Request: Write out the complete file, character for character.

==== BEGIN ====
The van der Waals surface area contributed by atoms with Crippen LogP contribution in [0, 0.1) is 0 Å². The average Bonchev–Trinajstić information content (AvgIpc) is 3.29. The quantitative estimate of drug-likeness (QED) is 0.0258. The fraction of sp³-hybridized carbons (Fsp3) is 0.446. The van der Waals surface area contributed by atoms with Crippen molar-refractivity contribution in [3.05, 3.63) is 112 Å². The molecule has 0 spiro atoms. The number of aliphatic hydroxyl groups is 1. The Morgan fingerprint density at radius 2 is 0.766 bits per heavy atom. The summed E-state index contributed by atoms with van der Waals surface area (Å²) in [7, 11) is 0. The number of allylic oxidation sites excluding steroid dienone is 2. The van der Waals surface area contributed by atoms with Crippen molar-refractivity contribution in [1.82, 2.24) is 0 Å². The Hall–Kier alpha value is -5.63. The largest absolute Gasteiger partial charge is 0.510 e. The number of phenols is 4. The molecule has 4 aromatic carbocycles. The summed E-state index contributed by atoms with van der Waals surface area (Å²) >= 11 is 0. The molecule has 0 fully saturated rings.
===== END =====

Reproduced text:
The van der Waals surface area contributed by atoms with Crippen LogP contribution in [0, 0.1) is 0 Å². The average Bonchev–Trinajstić information content (AvgIpc) is 3.29. The quantitative estimate of drug-likeness (QED) is 0.0258. The fraction of sp³-hybridized carbons (Fsp3) is 0.446. The van der Waals surface area contributed by atoms with Crippen molar-refractivity contribution in [3.05, 3.63) is 112 Å². The molecule has 0 spiro atoms. The number of aliphatic hydroxyl groups is 1. The Morgan fingerprint density at radius 2 is 0.766 bits per heavy atom. The summed E-state index contributed by atoms with van der Waals surface area (Å²) in [7, 11) is 0. The number of allylic oxidation sites excluding steroid dienone is 2. The van der Waals surface area contributed by atoms with Crippen molar-refractivity contribution in [1.82, 2.24) is 0 Å². The Hall–Kier alpha value is -5.63. The largest absolute Gasteiger partial charge is 0.510 e. The number of phenols is 4. The molecule has 4 aromatic carbocycles. The summed E-state index contributed by atoms with van der Waals surface area (Å²) >= 11 is 0. The molecule has 0 fully saturated rings.